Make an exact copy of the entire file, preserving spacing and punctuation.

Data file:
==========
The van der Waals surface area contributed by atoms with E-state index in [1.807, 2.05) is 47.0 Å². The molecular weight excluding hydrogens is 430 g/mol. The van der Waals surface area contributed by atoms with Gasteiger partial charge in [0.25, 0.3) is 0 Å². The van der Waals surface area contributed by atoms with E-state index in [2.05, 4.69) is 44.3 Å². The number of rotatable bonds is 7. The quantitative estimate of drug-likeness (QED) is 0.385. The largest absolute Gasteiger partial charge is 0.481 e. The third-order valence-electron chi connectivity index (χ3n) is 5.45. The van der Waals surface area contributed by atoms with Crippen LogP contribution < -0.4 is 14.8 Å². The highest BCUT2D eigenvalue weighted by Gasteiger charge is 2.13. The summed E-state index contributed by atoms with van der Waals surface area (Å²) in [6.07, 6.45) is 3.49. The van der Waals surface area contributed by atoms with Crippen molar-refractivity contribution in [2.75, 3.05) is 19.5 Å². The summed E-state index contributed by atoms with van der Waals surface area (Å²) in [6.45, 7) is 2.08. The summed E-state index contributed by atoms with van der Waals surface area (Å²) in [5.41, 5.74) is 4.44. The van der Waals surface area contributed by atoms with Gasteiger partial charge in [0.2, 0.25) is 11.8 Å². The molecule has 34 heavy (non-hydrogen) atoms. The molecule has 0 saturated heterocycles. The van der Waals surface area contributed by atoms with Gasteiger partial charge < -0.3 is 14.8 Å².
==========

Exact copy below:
The van der Waals surface area contributed by atoms with E-state index in [1.807, 2.05) is 47.0 Å². The molecular weight excluding hydrogens is 430 g/mol. The van der Waals surface area contributed by atoms with Gasteiger partial charge in [0.25, 0.3) is 0 Å². The van der Waals surface area contributed by atoms with E-state index in [2.05, 4.69) is 44.3 Å². The number of rotatable bonds is 7. The quantitative estimate of drug-likeness (QED) is 0.385. The largest absolute Gasteiger partial charge is 0.481 e. The third-order valence-electron chi connectivity index (χ3n) is 5.45. The van der Waals surface area contributed by atoms with Crippen LogP contribution < -0.4 is 14.8 Å². The highest BCUT2D eigenvalue weighted by Gasteiger charge is 2.13. The summed E-state index contributed by atoms with van der Waals surface area (Å²) in [6.07, 6.45) is 3.49. The van der Waals surface area contributed by atoms with Crippen molar-refractivity contribution in [2.75, 3.05) is 19.5 Å². The summed E-state index contributed by atoms with van der Waals surface area (Å²) in [6.45, 7) is 2.08. The summed E-state index contributed by atoms with van der Waals surface area (Å²) in [5.41, 5.74) is 4.44. The van der Waals surface area contributed by atoms with Gasteiger partial charge in [0.2, 0.25) is 11.8 Å². The molecule has 34 heavy (non-hydrogen) atoms. The molecule has 0 saturated heterocycles. The van der Waals surface area contributed by atoms with Gasteiger partial charge < -0.3 is 14.8 Å².